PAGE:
4. Thanks for writing this. I have been running for 28 years. Suffered my first really injury this year two weeks before the Around the Bay. It would have been number 10 for me of that race and I had it in my head I HAD to do a number 10. The whole even number thing…I know….anyhow…very long and boring story later, I realized later that week I would not be running that day. It was the first time I would miss a race and I was miserable. I went to cheer on my running partner and she had a great day. I tried my best not to be disgruntled but it hit me that my racing days may be over. So we are here now 3 months later and just started running again. Feeling pretty good but also feeling ok about maybe racing is something that may not happen again. thanks again for writing this…was awesome to read and I wish you many happy miles ahead!

    1. Totally get the “10” thing — you’ll note I sprinkle my posts with numbers even when it’s not about actual time. The numbers let me feel completist, somehow, or build accomplishment even when I’m not surpassing time goals. Whatever floats your boat!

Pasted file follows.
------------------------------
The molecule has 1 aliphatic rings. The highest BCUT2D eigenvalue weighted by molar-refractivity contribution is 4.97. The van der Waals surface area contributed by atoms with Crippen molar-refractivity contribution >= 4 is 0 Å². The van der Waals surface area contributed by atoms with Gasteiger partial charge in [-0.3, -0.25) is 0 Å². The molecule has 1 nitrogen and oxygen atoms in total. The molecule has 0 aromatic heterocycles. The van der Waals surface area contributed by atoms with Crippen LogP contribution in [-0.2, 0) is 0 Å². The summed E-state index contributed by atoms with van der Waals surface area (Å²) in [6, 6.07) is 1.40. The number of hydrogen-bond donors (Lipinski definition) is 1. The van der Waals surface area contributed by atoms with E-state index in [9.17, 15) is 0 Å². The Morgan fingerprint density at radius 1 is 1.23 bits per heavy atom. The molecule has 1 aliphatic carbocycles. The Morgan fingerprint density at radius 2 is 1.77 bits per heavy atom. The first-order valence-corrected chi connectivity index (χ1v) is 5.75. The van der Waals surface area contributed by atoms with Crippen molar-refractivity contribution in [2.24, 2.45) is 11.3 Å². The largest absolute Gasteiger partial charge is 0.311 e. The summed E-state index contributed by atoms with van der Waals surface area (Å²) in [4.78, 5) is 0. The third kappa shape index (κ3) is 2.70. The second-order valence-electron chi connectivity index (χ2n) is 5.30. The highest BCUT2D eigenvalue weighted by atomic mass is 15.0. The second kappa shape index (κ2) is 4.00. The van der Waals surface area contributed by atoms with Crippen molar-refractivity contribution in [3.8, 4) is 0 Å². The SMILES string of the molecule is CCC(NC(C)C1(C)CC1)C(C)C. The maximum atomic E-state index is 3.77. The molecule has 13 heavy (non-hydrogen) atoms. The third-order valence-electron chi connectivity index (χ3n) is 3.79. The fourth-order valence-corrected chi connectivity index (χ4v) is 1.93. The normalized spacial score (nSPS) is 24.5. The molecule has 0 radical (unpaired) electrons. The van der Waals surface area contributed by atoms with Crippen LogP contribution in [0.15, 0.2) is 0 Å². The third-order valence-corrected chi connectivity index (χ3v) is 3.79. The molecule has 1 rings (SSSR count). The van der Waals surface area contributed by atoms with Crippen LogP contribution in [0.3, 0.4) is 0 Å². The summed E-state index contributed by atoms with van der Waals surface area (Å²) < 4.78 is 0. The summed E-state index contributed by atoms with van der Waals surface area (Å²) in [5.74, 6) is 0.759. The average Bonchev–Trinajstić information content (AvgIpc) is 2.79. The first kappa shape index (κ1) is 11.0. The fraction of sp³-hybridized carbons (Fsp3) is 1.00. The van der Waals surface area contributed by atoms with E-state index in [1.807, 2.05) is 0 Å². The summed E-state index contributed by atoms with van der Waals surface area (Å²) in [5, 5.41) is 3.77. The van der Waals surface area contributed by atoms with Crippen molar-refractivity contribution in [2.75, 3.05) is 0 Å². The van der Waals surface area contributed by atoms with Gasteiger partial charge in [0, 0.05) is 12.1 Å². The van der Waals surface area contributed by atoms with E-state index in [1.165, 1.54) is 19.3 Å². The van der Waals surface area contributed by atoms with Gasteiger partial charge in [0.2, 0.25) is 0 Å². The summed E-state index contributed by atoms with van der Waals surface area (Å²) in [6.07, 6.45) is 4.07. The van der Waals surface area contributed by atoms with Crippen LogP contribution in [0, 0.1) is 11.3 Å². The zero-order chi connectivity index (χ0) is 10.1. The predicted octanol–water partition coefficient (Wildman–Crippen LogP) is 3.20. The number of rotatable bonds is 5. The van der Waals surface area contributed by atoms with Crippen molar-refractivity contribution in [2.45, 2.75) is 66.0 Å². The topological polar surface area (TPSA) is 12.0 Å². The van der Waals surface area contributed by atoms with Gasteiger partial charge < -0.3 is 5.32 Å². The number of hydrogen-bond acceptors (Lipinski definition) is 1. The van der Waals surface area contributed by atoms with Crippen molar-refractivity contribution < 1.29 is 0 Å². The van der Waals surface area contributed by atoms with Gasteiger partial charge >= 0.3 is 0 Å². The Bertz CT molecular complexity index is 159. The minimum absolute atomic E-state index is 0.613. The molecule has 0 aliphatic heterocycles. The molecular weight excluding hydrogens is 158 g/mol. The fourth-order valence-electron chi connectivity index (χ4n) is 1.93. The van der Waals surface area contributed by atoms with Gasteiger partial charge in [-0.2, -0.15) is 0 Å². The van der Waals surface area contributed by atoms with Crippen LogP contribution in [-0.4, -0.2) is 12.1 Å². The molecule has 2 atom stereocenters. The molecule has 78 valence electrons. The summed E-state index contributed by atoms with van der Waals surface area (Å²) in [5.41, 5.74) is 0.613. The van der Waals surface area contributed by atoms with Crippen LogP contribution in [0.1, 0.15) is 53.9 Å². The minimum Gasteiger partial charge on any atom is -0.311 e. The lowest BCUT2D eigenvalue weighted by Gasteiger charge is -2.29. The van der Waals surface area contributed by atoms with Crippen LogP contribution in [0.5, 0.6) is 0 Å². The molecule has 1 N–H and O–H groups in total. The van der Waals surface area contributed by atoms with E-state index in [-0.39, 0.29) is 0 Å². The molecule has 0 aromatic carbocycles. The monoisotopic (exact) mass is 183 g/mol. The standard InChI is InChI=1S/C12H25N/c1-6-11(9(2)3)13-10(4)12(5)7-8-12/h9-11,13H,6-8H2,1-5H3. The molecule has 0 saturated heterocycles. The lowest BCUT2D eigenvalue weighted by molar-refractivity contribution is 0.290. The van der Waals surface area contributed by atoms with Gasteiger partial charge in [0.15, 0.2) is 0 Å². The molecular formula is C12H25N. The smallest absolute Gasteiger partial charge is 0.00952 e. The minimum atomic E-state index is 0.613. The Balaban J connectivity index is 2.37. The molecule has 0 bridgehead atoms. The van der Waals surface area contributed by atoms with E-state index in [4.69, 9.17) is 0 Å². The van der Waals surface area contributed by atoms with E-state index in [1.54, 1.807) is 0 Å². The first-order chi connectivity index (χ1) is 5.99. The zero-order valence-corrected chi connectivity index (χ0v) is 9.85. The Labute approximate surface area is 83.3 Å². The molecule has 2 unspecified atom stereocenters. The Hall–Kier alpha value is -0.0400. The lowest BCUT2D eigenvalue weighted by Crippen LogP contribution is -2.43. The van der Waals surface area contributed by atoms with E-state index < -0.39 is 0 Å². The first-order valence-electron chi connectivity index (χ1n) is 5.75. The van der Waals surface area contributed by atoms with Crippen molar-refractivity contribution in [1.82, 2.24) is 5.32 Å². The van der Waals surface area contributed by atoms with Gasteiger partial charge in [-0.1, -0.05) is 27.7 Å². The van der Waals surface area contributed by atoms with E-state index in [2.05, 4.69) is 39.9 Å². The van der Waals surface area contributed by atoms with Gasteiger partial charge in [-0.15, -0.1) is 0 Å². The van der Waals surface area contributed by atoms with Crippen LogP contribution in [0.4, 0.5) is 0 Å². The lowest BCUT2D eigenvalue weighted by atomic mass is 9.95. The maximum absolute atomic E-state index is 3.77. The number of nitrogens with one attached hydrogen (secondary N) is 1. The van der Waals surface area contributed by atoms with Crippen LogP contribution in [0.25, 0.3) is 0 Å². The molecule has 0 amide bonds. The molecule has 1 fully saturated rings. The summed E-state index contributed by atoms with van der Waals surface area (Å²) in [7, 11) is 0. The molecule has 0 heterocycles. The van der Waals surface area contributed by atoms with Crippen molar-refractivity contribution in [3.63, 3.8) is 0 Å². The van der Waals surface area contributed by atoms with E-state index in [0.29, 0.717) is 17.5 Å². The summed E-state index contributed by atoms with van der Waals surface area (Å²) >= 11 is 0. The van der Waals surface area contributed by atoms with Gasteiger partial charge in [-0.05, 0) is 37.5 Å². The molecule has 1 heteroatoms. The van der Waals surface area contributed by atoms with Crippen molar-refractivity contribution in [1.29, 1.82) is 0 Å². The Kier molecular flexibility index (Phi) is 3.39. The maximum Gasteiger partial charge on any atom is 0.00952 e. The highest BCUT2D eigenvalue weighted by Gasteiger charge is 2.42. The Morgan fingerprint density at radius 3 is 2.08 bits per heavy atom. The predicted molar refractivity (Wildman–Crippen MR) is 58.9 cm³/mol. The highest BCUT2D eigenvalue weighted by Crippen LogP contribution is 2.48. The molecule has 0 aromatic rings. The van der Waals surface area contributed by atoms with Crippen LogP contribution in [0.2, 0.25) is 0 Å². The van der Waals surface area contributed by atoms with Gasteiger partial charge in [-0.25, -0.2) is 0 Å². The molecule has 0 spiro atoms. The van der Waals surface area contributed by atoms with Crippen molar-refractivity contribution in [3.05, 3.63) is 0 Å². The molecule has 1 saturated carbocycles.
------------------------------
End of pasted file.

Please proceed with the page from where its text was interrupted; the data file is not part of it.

5. Thanks, Cate! This post has helped me this week because I’m struggling simply with forced rest that is taking me out of my usual training routine (by even interfering with an event). I feel guilty every time I register “no activity because unwell” for my step entry for the corporate challenge this week. When you do that they assign you your average (precisely I’m assuming to ensure that people take the rest hey need when they’re down for the count). Truly I have been unable to do much of anything and I’m not “cheating” so why the guilt?? Thanks for the reminder that it is okay (and for linking back to a time when I even said that it was okay!!).

  6. What a great post! I needed to hear this. It’s so important to remind ourselves that we move to bring joy to ourselves, to see what our limits are, because we’re curious and restless, etc. I used to bike race, and honestly, I always found it awful. I was fearful and anxious at the start line, and full of rationalizations at the finish. The actual feelings during racing were fun, but it was hard to keep the self-judgment at bay before and after. So how about just go for the during-part– the riding itself?

    I read your PEI post too, and man, I’m already thinking about planning such a day for myself as I’m up to it. Here’s an idea for an activity/post: simultaneous 100 mile/100K/sunup-to-sundown rides/tour-de-coffeeshops– we do them in our towns, on our own (or with folks), and report back.